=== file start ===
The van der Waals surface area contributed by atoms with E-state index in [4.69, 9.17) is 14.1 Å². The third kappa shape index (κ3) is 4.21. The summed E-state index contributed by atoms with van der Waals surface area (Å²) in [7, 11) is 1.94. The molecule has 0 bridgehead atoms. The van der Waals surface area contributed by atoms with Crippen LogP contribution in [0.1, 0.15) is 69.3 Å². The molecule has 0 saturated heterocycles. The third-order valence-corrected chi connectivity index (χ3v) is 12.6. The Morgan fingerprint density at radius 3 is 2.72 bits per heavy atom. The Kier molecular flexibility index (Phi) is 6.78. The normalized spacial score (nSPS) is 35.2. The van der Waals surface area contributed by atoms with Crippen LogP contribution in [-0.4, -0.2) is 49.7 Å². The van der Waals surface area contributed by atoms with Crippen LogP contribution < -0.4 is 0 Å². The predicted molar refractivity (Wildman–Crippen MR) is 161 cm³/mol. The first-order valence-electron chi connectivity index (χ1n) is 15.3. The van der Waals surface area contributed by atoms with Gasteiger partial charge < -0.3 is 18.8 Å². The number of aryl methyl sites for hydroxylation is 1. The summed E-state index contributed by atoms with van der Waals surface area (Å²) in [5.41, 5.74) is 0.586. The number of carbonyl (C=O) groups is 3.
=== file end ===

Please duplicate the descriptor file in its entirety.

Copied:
The van der Waals surface area contributed by atoms with E-state index in [4.69, 9.17) is 14.1 Å². The third kappa shape index (κ3) is 4.21. The summed E-state index contributed by atoms with van der Waals surface area (Å²) in [7, 11) is 1.94. The molecule has 0 bridgehead atoms. The van der Waals surface area contributed by atoms with Crippen LogP contribution in [0.1, 0.15) is 69.3 Å². The molecule has 0 saturated heterocycles. The third-order valence-corrected chi connectivity index (χ3v) is 12.6. The Morgan fingerprint density at radius 3 is 2.72 bits per heavy atom. The Kier molecular flexibility index (Phi) is 6.78. The normalized spacial score (nSPS) is 35.2. The van der Waals surface area contributed by atoms with Crippen LogP contribution in [-0.4, -0.2) is 49.7 Å². The van der Waals surface area contributed by atoms with Crippen LogP contribution < -0.4 is 0 Å². The predicted molar refractivity (Wildman–Crippen MR) is 161 cm³/mol. The first-order valence-electron chi connectivity index (χ1n) is 15.3. The van der Waals surface area contributed by atoms with Gasteiger partial charge < -0.3 is 18.8 Å². The number of aryl methyl sites for hydroxylation is 1. The summed E-state index contributed by atoms with van der Waals surface area (Å²) in [5.41, 5.74) is 0.586. The number of carbonyl (C=O) groups is 3.